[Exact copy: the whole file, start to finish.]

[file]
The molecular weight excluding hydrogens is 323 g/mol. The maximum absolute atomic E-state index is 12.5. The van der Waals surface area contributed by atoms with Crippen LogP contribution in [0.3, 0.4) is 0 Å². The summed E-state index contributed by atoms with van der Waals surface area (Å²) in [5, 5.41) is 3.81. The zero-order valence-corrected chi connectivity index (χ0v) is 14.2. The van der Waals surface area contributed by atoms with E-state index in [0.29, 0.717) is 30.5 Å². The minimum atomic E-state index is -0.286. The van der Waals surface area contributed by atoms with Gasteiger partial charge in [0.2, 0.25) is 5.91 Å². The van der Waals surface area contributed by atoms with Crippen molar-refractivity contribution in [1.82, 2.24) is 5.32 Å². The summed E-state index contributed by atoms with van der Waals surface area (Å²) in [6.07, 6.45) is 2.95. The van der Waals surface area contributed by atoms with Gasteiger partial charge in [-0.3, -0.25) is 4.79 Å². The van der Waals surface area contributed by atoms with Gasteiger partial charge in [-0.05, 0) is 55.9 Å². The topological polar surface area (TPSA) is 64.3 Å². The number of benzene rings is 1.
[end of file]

The molecular weight excluding hydrogens is 323 g/mol. The maximum absolute atomic E-state index is 12.5. The van der Waals surface area contributed by atoms with Crippen LogP contribution in [0.3, 0.4) is 0 Å². The summed E-state index contributed by atoms with van der Waals surface area (Å²) in [5, 5.41) is 3.81. The zero-order valence-corrected chi connectivity index (χ0v) is 14.2. The van der Waals surface area contributed by atoms with E-state index in [0.29, 0.717) is 30.5 Å². The minimum atomic E-state index is -0.286. The van der Waals surface area contributed by atoms with Gasteiger partial charge in [0.2, 0.25) is 5.91 Å². The van der Waals surface area contributed by atoms with Crippen molar-refractivity contribution in [1.82, 2.24) is 5.32 Å². The summed E-state index contributed by atoms with van der Waals surface area (Å²) in [6.07, 6.45) is 2.95. The van der Waals surface area contributed by atoms with Gasteiger partial charge in [-0.3, -0.25) is 4.79 Å². The van der Waals surface area contributed by atoms with Gasteiger partial charge in [-0.05, 0) is 55.9 Å². The topological polar surface area (TPSA) is 64.3 Å². The number of benzene rings is 1.